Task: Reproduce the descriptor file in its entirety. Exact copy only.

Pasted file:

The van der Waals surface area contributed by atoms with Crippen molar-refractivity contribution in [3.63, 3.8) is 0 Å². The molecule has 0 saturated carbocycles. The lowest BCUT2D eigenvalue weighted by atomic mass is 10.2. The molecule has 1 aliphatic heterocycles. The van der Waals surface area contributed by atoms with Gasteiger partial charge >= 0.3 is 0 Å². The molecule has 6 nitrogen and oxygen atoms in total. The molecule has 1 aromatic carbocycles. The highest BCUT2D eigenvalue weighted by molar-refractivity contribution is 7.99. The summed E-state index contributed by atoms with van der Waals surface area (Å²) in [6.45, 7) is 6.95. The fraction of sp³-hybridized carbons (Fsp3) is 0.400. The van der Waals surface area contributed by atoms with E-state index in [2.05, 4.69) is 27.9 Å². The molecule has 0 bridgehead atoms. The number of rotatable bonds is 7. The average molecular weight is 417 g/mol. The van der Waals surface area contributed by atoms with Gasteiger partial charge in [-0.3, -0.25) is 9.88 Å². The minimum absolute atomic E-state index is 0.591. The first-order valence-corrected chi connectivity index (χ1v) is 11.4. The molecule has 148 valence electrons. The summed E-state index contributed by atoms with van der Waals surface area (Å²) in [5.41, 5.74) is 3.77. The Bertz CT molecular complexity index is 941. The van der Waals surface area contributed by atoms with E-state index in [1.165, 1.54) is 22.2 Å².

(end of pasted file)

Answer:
The van der Waals surface area contributed by atoms with Crippen molar-refractivity contribution in [3.63, 3.8) is 0 Å². The molecule has 0 saturated carbocycles. The lowest BCUT2D eigenvalue weighted by atomic mass is 10.2. The molecule has 1 aliphatic heterocycles. The van der Waals surface area contributed by atoms with Gasteiger partial charge >= 0.3 is 0 Å². The molecule has 6 nitrogen and oxygen atoms in total. The molecule has 1 aromatic carbocycles. The highest BCUT2D eigenvalue weighted by molar-refractivity contribution is 7.99. The summed E-state index contributed by atoms with van der Waals surface area (Å²) in [6.45, 7) is 6.95. The fraction of sp³-hybridized carbons (Fsp3) is 0.400. The van der Waals surface area contributed by atoms with E-state index in [2.05, 4.69) is 27.9 Å². The molecule has 0 bridgehead atoms. The number of rotatable bonds is 7. The average molecular weight is 417 g/mol. The van der Waals surface area contributed by atoms with Gasteiger partial charge in [-0.3, -0.25) is 9.88 Å². The minimum absolute atomic E-state index is 0.591. The first-order valence-corrected chi connectivity index (χ1v) is 11.4. The molecule has 148 valence electrons. The summed E-state index contributed by atoms with van der Waals surface area (Å²) in [5.41, 5.74) is 3.77. The Bertz CT molecular complexity index is 941. The van der Waals surface area contributed by atoms with E-state index in [1.165, 1.54) is 22.2 Å².